Sufis under attack in Kashmir

The Times of India reported June 22:

SRINAGAR: Terrorists on Thursday tossed a grenade at the house of a holy man in Sopore, north Kashmir, killing two of his devotees and injuring 15, even as the saint escaped unhurt.

This was the second attack on the ‘darvaish’, Abdul Ahad, alias Ahad Bab, from the time militancy took root in the state. The ascetic lives a simple life and sits in an iron cage, clad in rags, while his devotees, who belong to different faiths, sit around him.

No terrorist outfit has claimed the responsibility for the attack. According to a senior police officer, radical Muslim terrorists are believed to be behind the attack. “The saint was attacked earlier too, but the terrorists failed to harm him,” added the officer.

Former cabinet minister and Tangmarg MLA Ghulam Hassan Mir condemned the attack. Mir said Ahad Bab is revered saint not only in Sopore but in the entire state and to attack such a personality is the assault on humanity.

The Hindu reported June 25 that witnesses had identified the attacker as local Lashkar-e-Taiba operative Qayoom Nassar. The report also noted widespread attacks on Sufi targets in Kashmir recently:

Islamists here have long opposed the influence of Ahad Sa’ab Sopore, a one-time policeman who left his job and became a mystic after undergoing what he describes as a spiritual experience three decades ago. As early as 1991, the Hizb ul-Mujahideen carried out a near-successful assassination attempt on the mystic. However, he escaped unhurt.

While mystics like Ahad Sa’ab Sopore have enormous religious and temporal power — their followers include several prominent politicians, bureaucrats and police and military officers — Islamists have repeatedly attacked their authority. Ahad Sa’ab Sopore, notably, has been criticised for appearing naked in public, a practice the mystic defends by asserting that the world, not he, needs to feel ashamed for its behaviour.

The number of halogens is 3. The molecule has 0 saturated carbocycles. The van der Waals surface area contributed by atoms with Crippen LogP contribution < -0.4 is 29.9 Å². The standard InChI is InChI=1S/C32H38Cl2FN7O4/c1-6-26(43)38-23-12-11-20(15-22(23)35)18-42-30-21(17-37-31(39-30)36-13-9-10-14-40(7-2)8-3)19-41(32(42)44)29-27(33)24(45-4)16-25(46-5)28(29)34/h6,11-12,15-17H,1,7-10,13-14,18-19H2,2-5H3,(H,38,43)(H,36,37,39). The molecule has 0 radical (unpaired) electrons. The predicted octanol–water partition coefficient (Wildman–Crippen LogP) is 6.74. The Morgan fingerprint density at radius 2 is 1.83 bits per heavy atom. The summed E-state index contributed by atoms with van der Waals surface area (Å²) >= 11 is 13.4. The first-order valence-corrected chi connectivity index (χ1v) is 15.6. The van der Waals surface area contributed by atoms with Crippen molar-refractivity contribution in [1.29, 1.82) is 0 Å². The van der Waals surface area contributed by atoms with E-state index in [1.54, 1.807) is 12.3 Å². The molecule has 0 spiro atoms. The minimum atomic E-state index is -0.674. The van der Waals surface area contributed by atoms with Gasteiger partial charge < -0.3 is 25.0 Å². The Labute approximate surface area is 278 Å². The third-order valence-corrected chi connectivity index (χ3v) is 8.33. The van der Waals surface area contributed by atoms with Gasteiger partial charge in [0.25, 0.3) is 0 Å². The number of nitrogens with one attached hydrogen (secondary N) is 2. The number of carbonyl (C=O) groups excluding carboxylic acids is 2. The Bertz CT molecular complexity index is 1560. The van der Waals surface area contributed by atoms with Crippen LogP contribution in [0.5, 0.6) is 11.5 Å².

Battle over faith

At the core of the conflict are ideological disputes between folk religion and Islamist groups, which believe that practices such as veneration of holy relics and belief in intercession between humans and god through mystics are heretical. Both the Jamaat-e-Islami, from which the Hizb ul-Mujahideen emerged, and the Jamaat Ahl-e-Hadith, the Lashkar’s patron, have long been locked in battle with Sufis for the best part of a century.

Terrorist groups in Jammu and Kashmir have long targeted Sufi shrines, which they assert are antithetical to Islam. As early as June 1994, Lashkar terrorists stormed the historic Baba Reshi shrine at Tangmarg and fired on pilgrims.

Dozens of similar attacks took place through the Kashmir valley as part of an Islamist campaign to stamp out folk Islam.

Perhaps, the most prominent incident in the campaign was the October 1995 siege of the Hazratbal shrine in Srinagar, which houses a relic claimed to be a hair of Prophet Mohammad.

The terrorists threatened to blow up the shrine unless troops, who had surrounded them, were withdrawn.

A similar siege at Chrar-e-Sharif in May 1996 led to the destruction of the town’s famous 700-year-old shrine.

While the scale of such attacks has diminished in recent years, they none the less continue. In 2000, Lashkar terrorists destroyed sacramental tapestries Bafliaz residents had offered at the shrine of Sayyed Noor, one of the most venerated Sufi saints in the region.